Modeling the Bacterial Photosynthetic Reaction Center. 4. The Structural, Electrochemical, and Hydrogen-Bonding Properties of 22 Mutants of <i>Rhodobacter sphaeroides</i>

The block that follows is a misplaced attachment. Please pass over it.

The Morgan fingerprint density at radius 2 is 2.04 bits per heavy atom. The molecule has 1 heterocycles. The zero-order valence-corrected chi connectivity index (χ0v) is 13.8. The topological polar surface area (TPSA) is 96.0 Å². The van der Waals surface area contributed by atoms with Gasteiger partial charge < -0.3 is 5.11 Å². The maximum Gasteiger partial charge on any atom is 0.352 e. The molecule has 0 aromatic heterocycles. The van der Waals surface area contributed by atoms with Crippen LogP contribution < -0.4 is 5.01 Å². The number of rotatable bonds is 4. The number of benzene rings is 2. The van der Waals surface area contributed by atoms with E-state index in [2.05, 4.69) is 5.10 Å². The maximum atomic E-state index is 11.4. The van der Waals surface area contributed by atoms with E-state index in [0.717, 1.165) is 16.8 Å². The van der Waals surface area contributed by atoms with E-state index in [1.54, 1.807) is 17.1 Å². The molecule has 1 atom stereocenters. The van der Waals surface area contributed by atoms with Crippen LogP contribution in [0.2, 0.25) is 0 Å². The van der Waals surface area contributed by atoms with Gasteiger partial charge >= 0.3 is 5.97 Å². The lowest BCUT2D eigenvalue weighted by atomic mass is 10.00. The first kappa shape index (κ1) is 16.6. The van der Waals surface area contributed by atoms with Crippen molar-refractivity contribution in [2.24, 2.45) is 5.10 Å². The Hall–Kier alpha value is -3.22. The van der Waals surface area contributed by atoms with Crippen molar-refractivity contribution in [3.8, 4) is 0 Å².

Site-directed mutagenesis has been employed by a number of groups to produce mutants of bacterial photosynthetic reaction centers, with the aim of tuning their operation by modifying hydrogen-bond patterns in the close vicinity of the “special pair” of bacteriochlorophylls P ≡ P<sub>L</sub>P<sub>M</sub>. Direct X-ray structural measurements of the consequences of mutation are rare. Attention has mostly focused on effects on properties such as carbonyl stretching frequencies and midpoint potentials to infer indirectly the induced structural modifications. In this work, the structures of 22 mutants of <i>Rhodobacter sphaeroides</i> have been calculated using a mixed quantum-mechanical molecular-mechanical method by modifying the known structure of the wild type. We determine (i) the orientation of the 2a-acetyl groups in the wild type, FY(M197), and FH(M197) series mutants of the neutral and oxidized reaction center, (ii) the structure of the FY(M197) mutant and possible water penetration near the special pair, (iii) that significant protein chain distortions are required to assemble some M160 series mutants (LS(M160), LN(M160), LQ(M160), and LH(M160) are considered), (iv) that there is competition for hydrogen-bonding between the 9-keto and 10a-ester groups for the introduced histidine in LH(L131) mutants, (v) that the observed midpoint potential of P for HL(M202) heterodimer mutants, including one involving also LH(M160), can be correlated with the change of electrostatic potential experienced at P<sub>L</sub>, (vi) that hydrogen-bond cleavage may sometimes be induced by oxidation of the special pair, (vii) that the OH group of tyrosine M210 points away from P<sub>M</sub>, and (viii) that competitive hydrogen-bonding effects determine the change in properties of NL(L166) and NH(L166) mutants. A new technique is introduced for the determination of ionization energies at the Koopmans level from QM/MM calculations, and protein-induced Stark effects on vibrational frequencies are considered.